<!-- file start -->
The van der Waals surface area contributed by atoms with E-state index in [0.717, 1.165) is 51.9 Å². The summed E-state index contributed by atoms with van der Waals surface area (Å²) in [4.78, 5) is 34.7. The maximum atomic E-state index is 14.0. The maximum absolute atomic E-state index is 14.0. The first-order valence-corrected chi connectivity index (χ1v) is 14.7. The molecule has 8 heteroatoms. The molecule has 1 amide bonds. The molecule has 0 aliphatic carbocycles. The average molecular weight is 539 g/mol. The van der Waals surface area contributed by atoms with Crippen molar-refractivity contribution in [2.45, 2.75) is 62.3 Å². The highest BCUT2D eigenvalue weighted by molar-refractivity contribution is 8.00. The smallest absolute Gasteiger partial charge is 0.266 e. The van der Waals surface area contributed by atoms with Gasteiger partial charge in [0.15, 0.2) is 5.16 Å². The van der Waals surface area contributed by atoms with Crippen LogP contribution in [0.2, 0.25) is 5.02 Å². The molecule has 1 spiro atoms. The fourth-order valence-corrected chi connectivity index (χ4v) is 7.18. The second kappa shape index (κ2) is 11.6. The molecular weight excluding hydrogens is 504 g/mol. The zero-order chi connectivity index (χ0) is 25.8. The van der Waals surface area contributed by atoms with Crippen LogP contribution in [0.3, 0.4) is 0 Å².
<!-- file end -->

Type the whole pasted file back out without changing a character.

The van der Waals surface area contributed by atoms with E-state index in [0.717, 1.165) is 51.9 Å². The summed E-state index contributed by atoms with van der Waals surface area (Å²) in [4.78, 5) is 34.7. The maximum atomic E-state index is 14.0. The maximum absolute atomic E-state index is 14.0. The first-order valence-corrected chi connectivity index (χ1v) is 14.7. The molecule has 8 heteroatoms. The molecule has 1 amide bonds. The molecule has 0 aliphatic carbocycles. The average molecular weight is 539 g/mol. The van der Waals surface area contributed by atoms with Crippen molar-refractivity contribution in [2.45, 2.75) is 62.3 Å². The highest BCUT2D eigenvalue weighted by molar-refractivity contribution is 8.00. The smallest absolute Gasteiger partial charge is 0.266 e. The van der Waals surface area contributed by atoms with Gasteiger partial charge in [0.15, 0.2) is 5.16 Å². The van der Waals surface area contributed by atoms with Crippen LogP contribution in [0.2, 0.25) is 5.02 Å². The molecule has 1 spiro atoms. The fourth-order valence-corrected chi connectivity index (χ4v) is 7.18. The second kappa shape index (κ2) is 11.6. The molecular weight excluding hydrogens is 504 g/mol. The zero-order chi connectivity index (χ0) is 25.8. The van der Waals surface area contributed by atoms with Crippen LogP contribution in [0.3, 0.4) is 0 Å².